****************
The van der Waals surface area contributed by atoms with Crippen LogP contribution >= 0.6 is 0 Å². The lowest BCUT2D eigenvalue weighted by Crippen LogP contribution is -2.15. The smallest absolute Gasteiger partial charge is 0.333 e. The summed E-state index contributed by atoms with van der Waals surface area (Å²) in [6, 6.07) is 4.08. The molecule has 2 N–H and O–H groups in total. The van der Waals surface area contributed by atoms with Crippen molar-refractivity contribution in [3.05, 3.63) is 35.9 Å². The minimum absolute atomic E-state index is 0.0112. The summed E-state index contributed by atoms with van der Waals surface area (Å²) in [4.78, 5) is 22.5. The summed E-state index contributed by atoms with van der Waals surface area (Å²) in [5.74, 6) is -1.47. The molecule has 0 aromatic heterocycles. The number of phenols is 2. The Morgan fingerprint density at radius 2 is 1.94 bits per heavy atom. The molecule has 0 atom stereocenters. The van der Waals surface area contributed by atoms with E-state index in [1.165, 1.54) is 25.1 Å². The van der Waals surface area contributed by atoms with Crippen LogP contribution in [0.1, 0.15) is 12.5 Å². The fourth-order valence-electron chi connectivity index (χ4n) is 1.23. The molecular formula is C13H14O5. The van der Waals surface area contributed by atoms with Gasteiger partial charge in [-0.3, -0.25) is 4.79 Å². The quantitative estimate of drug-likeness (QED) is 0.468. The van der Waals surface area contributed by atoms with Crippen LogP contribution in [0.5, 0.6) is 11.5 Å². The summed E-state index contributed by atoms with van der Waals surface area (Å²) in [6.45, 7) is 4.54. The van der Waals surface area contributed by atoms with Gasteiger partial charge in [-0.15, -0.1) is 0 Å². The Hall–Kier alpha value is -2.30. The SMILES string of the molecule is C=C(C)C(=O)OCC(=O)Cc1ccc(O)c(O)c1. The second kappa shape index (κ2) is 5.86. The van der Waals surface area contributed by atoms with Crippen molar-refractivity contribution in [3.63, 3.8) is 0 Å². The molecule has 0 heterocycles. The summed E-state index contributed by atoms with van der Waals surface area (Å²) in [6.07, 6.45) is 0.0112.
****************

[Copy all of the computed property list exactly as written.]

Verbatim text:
The van der Waals surface area contributed by atoms with Crippen LogP contribution >= 0.6 is 0 Å². The lowest BCUT2D eigenvalue weighted by Crippen LogP contribution is -2.15. The smallest absolute Gasteiger partial charge is 0.333 e. The summed E-state index contributed by atoms with van der Waals surface area (Å²) in [6, 6.07) is 4.08. The molecule has 2 N–H and O–H groups in total. The van der Waals surface area contributed by atoms with Crippen molar-refractivity contribution in [3.05, 3.63) is 35.9 Å². The minimum absolute atomic E-state index is 0.0112. The summed E-state index contributed by atoms with van der Waals surface area (Å²) in [4.78, 5) is 22.5. The summed E-state index contributed by atoms with van der Waals surface area (Å²) in [5.74, 6) is -1.47. The molecule has 0 aromatic heterocycles. The number of phenols is 2. The Morgan fingerprint density at radius 2 is 1.94 bits per heavy atom. The molecule has 0 atom stereocenters. The van der Waals surface area contributed by atoms with E-state index in [1.165, 1.54) is 25.1 Å². The van der Waals surface area contributed by atoms with Crippen LogP contribution in [0.1, 0.15) is 12.5 Å². The fourth-order valence-electron chi connectivity index (χ4n) is 1.23. The molecular formula is C13H14O5. The van der Waals surface area contributed by atoms with Gasteiger partial charge in [-0.3, -0.25) is 4.79 Å². The quantitative estimate of drug-likeness (QED) is 0.468. The van der Waals surface area contributed by atoms with Crippen LogP contribution in [0.5, 0.6) is 11.5 Å². The summed E-state index contributed by atoms with van der Waals surface area (Å²) in [6.45, 7) is 4.54. The van der Waals surface area contributed by atoms with Gasteiger partial charge in [-0.15, -0.1) is 0 Å². The Hall–Kier alpha value is -2.30. The SMILES string of the molecule is C=C(C)C(=O)OCC(=O)Cc1ccc(O)c(O)c1. The second kappa shape index (κ2) is 5.86. The van der Waals surface area contributed by atoms with Crippen molar-refractivity contribution in [3.63, 3.8) is 0 Å². The molecule has 0 heterocycles. The summed E-state index contributed by atoms with van der Waals surface area (Å²) in [6.07, 6.45) is 0.0112.